Ahlam Shibli, untitled (Arab al-Sbaih no. 29), Jordan, 2007
Gelatin silver print, 15 x 22 3/4 in.
Courtesy of the artist © Ahlam Shibli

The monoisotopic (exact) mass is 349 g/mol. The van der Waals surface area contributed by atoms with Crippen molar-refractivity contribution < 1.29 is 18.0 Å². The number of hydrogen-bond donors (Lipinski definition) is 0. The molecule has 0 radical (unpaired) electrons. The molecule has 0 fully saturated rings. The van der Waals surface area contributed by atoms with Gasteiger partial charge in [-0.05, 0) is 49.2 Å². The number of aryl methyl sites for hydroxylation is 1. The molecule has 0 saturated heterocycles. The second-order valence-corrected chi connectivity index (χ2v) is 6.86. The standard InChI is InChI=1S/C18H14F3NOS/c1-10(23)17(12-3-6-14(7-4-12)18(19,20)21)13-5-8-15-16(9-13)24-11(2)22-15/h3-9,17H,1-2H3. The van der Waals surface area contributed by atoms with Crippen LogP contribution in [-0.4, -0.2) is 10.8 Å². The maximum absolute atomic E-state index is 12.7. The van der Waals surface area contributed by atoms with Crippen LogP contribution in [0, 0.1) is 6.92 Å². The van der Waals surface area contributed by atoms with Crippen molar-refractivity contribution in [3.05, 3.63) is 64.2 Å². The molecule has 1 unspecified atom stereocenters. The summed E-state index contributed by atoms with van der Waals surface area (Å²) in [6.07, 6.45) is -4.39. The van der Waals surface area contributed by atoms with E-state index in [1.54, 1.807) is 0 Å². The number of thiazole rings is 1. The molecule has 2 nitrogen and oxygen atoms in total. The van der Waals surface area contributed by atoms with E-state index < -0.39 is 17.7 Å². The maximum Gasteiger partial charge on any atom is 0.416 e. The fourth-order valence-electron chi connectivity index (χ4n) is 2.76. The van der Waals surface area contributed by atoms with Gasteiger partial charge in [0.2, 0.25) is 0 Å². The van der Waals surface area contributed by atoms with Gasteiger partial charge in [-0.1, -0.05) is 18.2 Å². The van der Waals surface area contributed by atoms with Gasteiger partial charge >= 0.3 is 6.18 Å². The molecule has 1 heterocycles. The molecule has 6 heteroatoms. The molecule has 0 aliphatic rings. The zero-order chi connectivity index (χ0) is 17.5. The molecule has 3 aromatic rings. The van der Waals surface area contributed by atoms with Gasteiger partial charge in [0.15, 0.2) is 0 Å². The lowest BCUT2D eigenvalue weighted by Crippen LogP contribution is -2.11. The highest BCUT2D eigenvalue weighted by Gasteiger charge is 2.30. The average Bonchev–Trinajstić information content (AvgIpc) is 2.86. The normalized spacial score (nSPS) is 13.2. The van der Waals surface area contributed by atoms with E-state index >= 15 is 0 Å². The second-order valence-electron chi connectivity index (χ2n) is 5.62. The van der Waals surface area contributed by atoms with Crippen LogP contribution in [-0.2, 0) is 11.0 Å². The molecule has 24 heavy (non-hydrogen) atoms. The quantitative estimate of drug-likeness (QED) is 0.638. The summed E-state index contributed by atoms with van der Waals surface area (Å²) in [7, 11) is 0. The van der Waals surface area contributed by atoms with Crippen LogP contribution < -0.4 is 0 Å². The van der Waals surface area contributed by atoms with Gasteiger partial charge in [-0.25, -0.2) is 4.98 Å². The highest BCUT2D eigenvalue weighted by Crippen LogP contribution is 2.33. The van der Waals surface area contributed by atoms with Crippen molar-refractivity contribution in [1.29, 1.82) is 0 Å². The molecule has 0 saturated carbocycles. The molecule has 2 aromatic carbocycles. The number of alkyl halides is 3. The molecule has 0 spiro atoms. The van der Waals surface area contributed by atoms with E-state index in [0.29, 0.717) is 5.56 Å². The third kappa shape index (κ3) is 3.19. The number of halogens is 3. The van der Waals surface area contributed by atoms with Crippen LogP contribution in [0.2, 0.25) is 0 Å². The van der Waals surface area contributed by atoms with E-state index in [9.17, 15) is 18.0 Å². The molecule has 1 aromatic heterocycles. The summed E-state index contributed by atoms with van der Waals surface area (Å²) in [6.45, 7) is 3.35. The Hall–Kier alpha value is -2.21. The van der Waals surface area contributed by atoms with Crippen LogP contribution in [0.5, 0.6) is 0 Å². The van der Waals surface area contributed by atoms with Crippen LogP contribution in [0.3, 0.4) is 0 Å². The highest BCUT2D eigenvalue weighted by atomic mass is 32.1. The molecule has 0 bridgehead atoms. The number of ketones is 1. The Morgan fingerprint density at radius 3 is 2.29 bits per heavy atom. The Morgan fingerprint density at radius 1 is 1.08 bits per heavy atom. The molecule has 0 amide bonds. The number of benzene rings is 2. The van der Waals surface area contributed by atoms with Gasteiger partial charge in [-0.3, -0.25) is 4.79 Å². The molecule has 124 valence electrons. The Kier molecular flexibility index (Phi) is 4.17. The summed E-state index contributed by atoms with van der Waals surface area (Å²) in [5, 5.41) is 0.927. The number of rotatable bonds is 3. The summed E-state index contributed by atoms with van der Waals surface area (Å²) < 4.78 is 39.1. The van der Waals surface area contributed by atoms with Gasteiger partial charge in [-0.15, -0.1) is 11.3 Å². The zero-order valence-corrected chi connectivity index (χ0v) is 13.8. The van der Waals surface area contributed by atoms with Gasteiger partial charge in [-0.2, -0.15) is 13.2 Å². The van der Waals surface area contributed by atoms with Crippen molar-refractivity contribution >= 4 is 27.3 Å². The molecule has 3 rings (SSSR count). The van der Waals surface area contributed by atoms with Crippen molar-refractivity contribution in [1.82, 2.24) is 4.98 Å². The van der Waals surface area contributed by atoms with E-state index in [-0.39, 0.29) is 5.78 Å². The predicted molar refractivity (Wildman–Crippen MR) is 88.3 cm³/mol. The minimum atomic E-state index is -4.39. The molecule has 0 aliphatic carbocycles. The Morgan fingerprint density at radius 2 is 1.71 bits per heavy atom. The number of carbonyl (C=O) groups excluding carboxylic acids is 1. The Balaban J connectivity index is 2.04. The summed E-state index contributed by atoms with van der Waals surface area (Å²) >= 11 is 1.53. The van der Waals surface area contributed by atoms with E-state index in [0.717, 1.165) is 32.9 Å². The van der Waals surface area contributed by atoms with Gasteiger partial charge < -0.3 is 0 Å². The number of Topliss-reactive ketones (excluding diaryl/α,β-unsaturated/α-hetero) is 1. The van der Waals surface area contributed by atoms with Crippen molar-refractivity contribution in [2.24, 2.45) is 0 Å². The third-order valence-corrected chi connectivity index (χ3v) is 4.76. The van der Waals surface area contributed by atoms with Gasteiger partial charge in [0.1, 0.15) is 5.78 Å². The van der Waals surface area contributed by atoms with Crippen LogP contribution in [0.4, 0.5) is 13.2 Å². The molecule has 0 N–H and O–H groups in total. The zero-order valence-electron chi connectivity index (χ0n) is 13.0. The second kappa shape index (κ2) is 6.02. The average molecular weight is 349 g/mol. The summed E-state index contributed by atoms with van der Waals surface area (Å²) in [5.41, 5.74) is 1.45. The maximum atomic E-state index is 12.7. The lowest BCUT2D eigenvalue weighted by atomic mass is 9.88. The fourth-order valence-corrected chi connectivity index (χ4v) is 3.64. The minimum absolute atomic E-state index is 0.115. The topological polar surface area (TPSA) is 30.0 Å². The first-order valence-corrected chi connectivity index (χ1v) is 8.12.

The series of 47 photographs constituting Arab al-Sbaih were taken in four different places: the Irbid Refugee Camp, Irbid City, the al-Baqa'a Refugee Camp, and Amman. Three generations of Palestinian refugees have been living there since the 1948 war that followed the declaration of the Israeli State and resulted in the Palestinian Nakba. The title of the series references the original name of the village Arab al-Shibli in the Lower Galilee of Palestine (currently Israel). A part of the villagers who fought for their lands in 1948 against the Jews were expelled to Syria and Jordan; the other part took shelter at the Mount Tabor Monastery. After several months of hiding in caves on the land of the monastery, at the end of the war, the families who managed to return to their homes had to change the original name of the village, Arab al-Sbaih, to Arab al-Shibli in order to protect themselves from Israeli revenge. The refugees in Syria and Jordan on the other hand are preserving the memory of their homeland by naming their shops after places in Palestine and reproducing the social structure of their original villages.